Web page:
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Ernst Stuckey’s family had moved to Prospect in the 1880s. The family owned a meat market near the train tracks next to the fire station. His father, John, and his brother, Rudolph, were butchers and firemen. His sister, Emma, taught English at the local German school.
Ernst met his wife, Ella, while they worked summer jobs at a hotel in Charlevoix, Michigan, around 1912. Ernst graduated from Western Reserve (now Case Western Reserve). Ella graduated from Michigan State Normal School (now Eastern Michigan University.) The couple married in 1917 and settled in Marion. Ernst served in the U.S. Army in 1918 in France as a quartermaster. Ella taught school in Marion.
After the war, with a growing family, Ernst worked as an accountant and business manager at Frank Brothers Department Store. They moved to Cherry Street and lived in their home there for 30 years. Their children attended Marion City Schools. Four girls and one boy enjoyed running around town, riding the trolley, and visiting the local soda shop. Lucille (Lucy), Kathryn (Kay), Virginia (Ginny), Barbara (Bobby), and John were a popular family who enjoyed many activities, including card games, scouting and playing musical instruments.
While the Great Depression added challenges, Ernst and Ella rose to meet them. Ernst worked two or three jobs to make ends meet. Ella managed a busy household and made all of their clothes. Their relatives who owned the butcher shop often bartered goods since no one had cash. No matter how tight times were, education was a priority.
“If you were a Stuckey, you went to college,” recalled Dr. Erlandson, a grandson.
Always a competitive family, two of the girls went to Miami University and two went to its rival, Ohio University. Their brother went to Ohio Northern University. The four girls became teachers while John became an attorney in Marion.
World War II caused upheaval. Kay worked at a factory shipping tank parts to the front. As she spoke some German, she also supervised German POWs who worked at the plant.
Lucy and Kay moved back in with Ernst and Ella to have their babies while their husbands were serving overseas. John married a teacher from Ohio Northern. His bride, Lois, taught at Silver Street Elementary (now Hayes) and raised their children in Marion.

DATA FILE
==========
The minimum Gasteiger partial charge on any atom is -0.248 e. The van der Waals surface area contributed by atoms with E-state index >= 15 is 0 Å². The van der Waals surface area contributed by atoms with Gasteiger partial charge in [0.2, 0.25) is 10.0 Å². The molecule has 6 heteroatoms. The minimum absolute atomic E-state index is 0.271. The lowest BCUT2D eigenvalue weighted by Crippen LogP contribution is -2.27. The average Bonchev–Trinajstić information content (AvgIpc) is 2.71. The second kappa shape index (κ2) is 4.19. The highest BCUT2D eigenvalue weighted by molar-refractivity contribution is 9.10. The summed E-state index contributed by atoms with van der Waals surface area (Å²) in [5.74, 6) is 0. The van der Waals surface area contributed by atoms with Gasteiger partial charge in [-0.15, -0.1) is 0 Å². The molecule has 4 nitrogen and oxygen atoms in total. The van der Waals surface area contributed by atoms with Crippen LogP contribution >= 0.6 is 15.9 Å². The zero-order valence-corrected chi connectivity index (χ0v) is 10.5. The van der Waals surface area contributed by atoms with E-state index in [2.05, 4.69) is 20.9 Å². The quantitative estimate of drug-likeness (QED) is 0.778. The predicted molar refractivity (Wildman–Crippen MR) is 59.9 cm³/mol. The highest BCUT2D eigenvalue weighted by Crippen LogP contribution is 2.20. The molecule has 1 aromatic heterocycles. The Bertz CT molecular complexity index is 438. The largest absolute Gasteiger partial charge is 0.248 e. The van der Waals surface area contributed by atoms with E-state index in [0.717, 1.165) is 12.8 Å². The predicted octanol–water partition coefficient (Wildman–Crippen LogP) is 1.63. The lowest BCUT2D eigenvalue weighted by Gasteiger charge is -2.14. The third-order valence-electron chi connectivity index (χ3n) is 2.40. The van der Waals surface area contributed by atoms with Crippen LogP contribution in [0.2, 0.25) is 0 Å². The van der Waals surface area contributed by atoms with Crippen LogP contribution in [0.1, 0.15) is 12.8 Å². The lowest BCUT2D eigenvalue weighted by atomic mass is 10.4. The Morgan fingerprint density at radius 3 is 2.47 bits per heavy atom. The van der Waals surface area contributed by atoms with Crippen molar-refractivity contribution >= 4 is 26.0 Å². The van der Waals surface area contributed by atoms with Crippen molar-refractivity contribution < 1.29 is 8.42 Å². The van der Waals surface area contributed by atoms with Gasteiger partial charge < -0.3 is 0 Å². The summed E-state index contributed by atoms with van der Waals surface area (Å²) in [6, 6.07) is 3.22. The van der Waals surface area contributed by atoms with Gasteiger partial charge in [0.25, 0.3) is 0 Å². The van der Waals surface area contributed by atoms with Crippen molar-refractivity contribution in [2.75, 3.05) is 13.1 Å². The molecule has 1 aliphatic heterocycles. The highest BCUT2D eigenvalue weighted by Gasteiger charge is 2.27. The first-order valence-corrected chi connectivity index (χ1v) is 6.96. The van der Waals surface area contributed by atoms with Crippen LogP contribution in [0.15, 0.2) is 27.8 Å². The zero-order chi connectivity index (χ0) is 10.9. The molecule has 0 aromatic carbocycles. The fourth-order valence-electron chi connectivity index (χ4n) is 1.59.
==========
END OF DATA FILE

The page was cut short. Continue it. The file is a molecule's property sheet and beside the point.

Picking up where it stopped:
Teaching and education remained woven throughout the family tree. Kay, taught special education for 20 years, encouraging some of her students to attend college. Lucy taught music in Kingsport, Tennessee. Ginny was an artist and taught school as well. Barbara taught school in Ohio and Indiana in the early years of her marriage.
The love of education continued on throughout the next several generations as well. Ginny’s daughter, Karen, became school superintendent of a system in Reno, NV. Kay’s son, Dr. Stephen Erlandson, married Linda, a teacher. Their son has a Ph.D. in educational technology and is currently a curriculum specialist and online educational consultant. Their daughter, who has master’s degrees in education and school psychology, now teaches at Fanshawe College in London, Ontario, Canada.
While the sisters and their families eventually moved out of the area, they remained close. For many years they would visit together in Marion or on Lake Erie with their parents. After Ernst, Ella, and brother John passed away, the sisters and John’s wife, Lois, made sure to get together as often as possible.
In 1981, the five women with spouses, children, grandchildren, and eventually great-grandchildren, began a tradition of gathering for biannual reunions in Gatlinburg, TN. The family came from Ohio, seven other states, and Ontario, Canada. The reunions continue despite a pause during the COVID-19 pandemic.
In tribute to the founders of their family, Stephen and Linda Erlandson started the Ernst and Ella Stuckey Scholarship Fund to help local students attend Marion Technical College.
“We can’t think of a better way to honor their memories than by helping others pursuing their educations to succeed,” said Erlandson.
This article originally appeared on Marion Star: MarionMade!: A tradition of education in a family with Marion roots